What gave you the idea to curate this programme and how did you choose the films?
Antti: Finnish cinema has remained relatively unknown to international audiences. I followed Ehsan’s suggestion of drawing up a list of my all-time favorite films, and together we then expanded the list and started a process of turning ideal scenarios into reality. We had to think of our international audience and leave out films that had no subtitles.
Ehsan: We look at the films from different angles, which is important. From a foreigner’s point of view I see beauty and a side to Finnish films that Finns necessarily don’t, partly because I don’t speak the language.
Do you have a personal favourite among the films of this season?
Ehsan: I’d say Peter von Bagh’s Helsinki, Forever. You want to familiarize yourself with something new. I admire Peter’s work and our programme is inspired by his book, Drifting Shadows: A Guide to the Finnish Cinema.
Antti: My favourite films are always the ones I have just seen. Of this season, Kaisa’s Enchanted Forest by Katja Gauriloff is very special as it represents indigenous cinema and is based on true events.
Are there any specific features or characteristics that you like the most about Finnish films?
Ehsan: I’ve noticed that many films often have strong female characters, and what is unique about Finnish cinema is the almost unconscious fluidity of genres and subplots. You never know what to expect! Within one film there can be features of comedy, drama and action.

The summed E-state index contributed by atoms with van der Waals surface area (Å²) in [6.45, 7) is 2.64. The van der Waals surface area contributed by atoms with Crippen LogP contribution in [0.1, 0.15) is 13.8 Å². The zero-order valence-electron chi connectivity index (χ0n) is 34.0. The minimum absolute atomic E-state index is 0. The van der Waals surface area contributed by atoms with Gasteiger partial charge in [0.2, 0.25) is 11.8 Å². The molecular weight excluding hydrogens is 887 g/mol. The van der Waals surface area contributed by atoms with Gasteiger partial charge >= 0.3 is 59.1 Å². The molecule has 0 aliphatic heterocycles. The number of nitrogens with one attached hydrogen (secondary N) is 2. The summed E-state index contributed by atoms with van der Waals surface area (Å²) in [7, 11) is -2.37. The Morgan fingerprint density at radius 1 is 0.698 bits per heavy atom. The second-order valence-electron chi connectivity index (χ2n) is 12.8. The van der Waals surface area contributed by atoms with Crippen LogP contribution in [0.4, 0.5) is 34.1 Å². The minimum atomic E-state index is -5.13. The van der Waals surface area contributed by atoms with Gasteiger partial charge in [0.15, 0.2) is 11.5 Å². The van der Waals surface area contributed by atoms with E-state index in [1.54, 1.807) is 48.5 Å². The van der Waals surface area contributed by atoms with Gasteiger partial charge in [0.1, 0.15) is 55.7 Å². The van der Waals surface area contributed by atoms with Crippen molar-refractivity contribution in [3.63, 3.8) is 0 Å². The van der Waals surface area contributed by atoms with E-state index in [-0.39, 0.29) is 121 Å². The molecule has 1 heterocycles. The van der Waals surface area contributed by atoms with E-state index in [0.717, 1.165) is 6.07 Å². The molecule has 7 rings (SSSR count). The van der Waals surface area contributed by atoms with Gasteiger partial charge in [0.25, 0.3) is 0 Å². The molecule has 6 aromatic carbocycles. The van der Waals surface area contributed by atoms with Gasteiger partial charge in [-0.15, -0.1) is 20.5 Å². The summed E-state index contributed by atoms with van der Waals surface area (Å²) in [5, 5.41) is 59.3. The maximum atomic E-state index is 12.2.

Antti: When it comes to war films, The Unknown Soldier is unique as it includes all stages of war and represents all types of soldiers. It also paints the map of Finland within dialogue.
What does it take to curate a programme like this?
Ehsan: We were lucky as The National Audiovisual Institute in Finland is responsible for archiving audiovisual material, such as films. That means they are largely accessible. The only problem is that not many films have English subtitles, which makes it harder to reach international audiences.
Antti: The survival rate of old films is very high in Finland as the conditions are good, the climate is cool enough and the level of dedication is of rare quality.
The project has received financial support from the Finnish Institute in London.
Drifting Shadows: Masterpieces of Finnish Cinema, 18/1–30/1/2019 at Close-Up Film Centre, 97 Sclater Street, London E1 6HR
Tickets £10, fees apply
Text: Essi Miettunen Photo: Gustaf Sandberg & Svenska litteratursällskapet